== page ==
7 months on a Navy ship isn't easy, but returning Marines say it's 'worth it'

Marines and Sailors with the 15th Marine Expeditionary Unit and America Amphibious Ready Group march off the flight deck after manning the rails aboard amphibious assault ship USS America (LHA 6) as they leave port, Jan. 24, 2018.


By ERIKA I. RITCHIE | The Orange County Register (Tribune News Service) | Published: February 3, 2018

CAMP PENDLETON (Tribune News Service) — Lauren Boyet has spent the last six months doing "daddy hunts" through her home with her 2-year-old son, Dylan, who was convinced his father was hiding somewhere in the house.

"We walked through every room and opened all the closest doors to show him daddy wasn't here," the 22-year-old explained. "Last month, he finally understood."

But just four weeks later, Dylan's desperation to see his father was satisfied. On Friday, Feb. 2, he couldn't let go of Cpl. Taylor Boyet, who was among 4,500 Marines and sailors returning in groups this week from a seven-month deployment as part of the 15th Marine Expeditionary Unit.

Friday's group of 300 was the MEU's command element and the last this week to return from a trip around the Indo-Asia-Pacific, the Horn of Africa, the Middle East and throughout the Mediterranean.

"It's like a dream, it doesn't feel real yet," Cpl. Boyet said, holding a fidgety Dylan. "I was nervous coming back, I didn't know how much they would have changed, especially my younger one. He babbles a lot more."

The deployed units did maritime security operations and trained with U.S. allies, traveling on board the USS America, USS San Diego and USS Pearl Harbor.

"It's a way for us to give back to the nation and we hope the nation is proud of what we're doing" said Capt. Maida Zheng. "When we're gone it's hard but it makes it all worth it."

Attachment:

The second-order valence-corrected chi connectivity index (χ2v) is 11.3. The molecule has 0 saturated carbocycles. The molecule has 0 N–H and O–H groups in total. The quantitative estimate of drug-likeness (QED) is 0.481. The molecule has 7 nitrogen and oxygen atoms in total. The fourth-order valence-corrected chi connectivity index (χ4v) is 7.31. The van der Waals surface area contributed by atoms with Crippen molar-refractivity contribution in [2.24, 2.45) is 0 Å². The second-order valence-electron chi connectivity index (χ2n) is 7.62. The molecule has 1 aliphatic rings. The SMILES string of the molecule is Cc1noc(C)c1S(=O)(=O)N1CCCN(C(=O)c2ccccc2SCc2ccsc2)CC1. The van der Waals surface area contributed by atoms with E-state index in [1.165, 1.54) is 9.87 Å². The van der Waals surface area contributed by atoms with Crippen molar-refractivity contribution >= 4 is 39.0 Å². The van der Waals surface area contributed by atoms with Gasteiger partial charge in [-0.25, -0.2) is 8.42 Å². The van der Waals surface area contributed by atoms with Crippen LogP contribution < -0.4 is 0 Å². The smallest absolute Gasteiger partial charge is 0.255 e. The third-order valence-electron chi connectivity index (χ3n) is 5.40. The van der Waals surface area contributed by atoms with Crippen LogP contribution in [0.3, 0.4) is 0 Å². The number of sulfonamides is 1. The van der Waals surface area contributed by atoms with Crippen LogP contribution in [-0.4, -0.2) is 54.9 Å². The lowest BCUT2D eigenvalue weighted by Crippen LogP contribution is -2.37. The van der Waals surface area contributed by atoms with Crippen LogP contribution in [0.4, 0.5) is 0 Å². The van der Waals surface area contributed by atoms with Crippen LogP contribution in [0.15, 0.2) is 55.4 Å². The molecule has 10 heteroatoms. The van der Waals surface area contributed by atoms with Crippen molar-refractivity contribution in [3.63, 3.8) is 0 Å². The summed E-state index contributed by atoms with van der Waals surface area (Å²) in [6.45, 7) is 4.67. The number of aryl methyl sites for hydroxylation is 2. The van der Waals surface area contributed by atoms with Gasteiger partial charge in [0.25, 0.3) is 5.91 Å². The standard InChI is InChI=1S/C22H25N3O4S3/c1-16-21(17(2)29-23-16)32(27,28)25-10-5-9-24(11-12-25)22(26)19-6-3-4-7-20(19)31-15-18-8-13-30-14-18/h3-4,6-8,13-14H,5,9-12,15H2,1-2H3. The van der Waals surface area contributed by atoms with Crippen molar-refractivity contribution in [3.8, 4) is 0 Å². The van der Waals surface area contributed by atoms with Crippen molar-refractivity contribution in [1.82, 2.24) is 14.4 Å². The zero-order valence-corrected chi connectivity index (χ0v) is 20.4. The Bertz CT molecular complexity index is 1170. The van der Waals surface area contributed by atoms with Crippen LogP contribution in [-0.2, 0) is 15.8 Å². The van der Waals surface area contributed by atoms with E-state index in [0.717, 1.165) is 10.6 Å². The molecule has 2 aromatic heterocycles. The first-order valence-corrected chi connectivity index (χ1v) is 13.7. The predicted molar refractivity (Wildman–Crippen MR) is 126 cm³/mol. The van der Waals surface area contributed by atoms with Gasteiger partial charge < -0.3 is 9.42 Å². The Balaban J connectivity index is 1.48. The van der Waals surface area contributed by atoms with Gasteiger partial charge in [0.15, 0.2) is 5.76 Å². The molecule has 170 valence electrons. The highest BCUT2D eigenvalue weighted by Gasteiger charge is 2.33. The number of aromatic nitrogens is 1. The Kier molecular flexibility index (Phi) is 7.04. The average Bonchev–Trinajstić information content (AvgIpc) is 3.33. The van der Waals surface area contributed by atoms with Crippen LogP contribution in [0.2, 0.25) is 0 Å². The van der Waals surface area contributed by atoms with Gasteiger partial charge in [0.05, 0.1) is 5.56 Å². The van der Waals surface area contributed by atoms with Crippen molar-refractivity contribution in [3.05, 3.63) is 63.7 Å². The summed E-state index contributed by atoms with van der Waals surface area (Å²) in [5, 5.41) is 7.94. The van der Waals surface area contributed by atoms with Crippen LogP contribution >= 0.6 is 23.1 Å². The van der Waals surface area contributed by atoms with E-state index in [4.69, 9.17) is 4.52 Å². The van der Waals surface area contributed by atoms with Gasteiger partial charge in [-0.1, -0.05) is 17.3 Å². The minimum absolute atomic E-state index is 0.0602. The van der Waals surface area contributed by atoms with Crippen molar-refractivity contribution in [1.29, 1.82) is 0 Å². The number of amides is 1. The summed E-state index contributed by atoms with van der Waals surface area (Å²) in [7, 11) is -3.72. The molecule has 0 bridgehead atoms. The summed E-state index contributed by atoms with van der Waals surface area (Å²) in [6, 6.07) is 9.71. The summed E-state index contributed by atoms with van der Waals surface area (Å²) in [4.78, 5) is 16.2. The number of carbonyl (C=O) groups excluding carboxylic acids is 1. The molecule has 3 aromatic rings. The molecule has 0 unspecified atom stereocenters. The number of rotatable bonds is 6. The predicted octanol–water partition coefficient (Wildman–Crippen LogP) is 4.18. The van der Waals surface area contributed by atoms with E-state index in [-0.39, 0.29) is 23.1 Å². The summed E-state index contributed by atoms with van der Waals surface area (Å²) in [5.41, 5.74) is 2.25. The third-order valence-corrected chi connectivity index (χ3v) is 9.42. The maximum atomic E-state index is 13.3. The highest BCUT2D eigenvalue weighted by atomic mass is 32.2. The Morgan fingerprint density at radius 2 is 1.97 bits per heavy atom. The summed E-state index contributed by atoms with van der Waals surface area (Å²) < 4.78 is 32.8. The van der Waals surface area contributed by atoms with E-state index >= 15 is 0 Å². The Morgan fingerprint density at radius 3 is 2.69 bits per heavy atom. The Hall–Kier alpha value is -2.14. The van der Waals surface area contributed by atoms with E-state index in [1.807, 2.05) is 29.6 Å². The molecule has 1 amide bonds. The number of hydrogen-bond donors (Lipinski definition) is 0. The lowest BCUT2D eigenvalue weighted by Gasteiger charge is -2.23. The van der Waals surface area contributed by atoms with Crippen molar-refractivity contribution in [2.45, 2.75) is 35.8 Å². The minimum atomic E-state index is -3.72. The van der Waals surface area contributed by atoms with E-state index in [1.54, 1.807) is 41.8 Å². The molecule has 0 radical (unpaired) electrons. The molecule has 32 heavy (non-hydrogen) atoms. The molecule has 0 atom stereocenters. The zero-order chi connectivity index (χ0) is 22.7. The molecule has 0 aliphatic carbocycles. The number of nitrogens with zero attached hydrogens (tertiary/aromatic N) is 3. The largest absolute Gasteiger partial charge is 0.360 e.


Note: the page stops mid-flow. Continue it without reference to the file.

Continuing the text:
The 13th MEU, which began training this week at Camp Pendleton, will replace the 15th MEU and deploy this summer.

"We're a crisis response force based on worldwide events," said Lt. Col. Richard Alvarez, the returning command unit's executive officer. "You don't know what you could be tasked with, but you know you're going to respond."

For Cpl. Crystal Gomez, the deployment was her second. While she loved the liberty stops in places such as Guam, Israel and Dubai, life on the ships wasn't easy, she said.

"I was in this confined space with a bunch of females," she said. "There was no privacy. You go to work with them, you berth with them, you shower with them, you go to the gym with them, they're everywhere. I missed doing everyday things you take for granted like getting off work and having time to myself."

A highlight of her deployment was meeting her fiance's family on Guam, she said. "They welcomed me and took me all around the island."

On Friday night, even though Gomez was tired of traveling, she had another trip planned. This time it was boarding a plane to Florida to see her fiance.

"I'm not playing around," she said.

For the Boyets, Friday night plans included a quick stop at Taco Bell for soft tacos and not worrying anymore about "daddy hunts."

©2018 The Orange County Register (Santa Ana, Calif.)
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Cpl. Taylor Boyet reunites with his wife, Lauren Boyet, and his sons Dylan, 2, and Wyatt, 1, as the family walks out to their car after Cpl. Boyet, and about 4,500 other Marines and Sailors, returned to Camp Pendleton following a 7-month deployment to the Indo-Asia-Pacific, the Horn of Africa, the Middle East and the Mediterranean on Friday, February 2, 2018.

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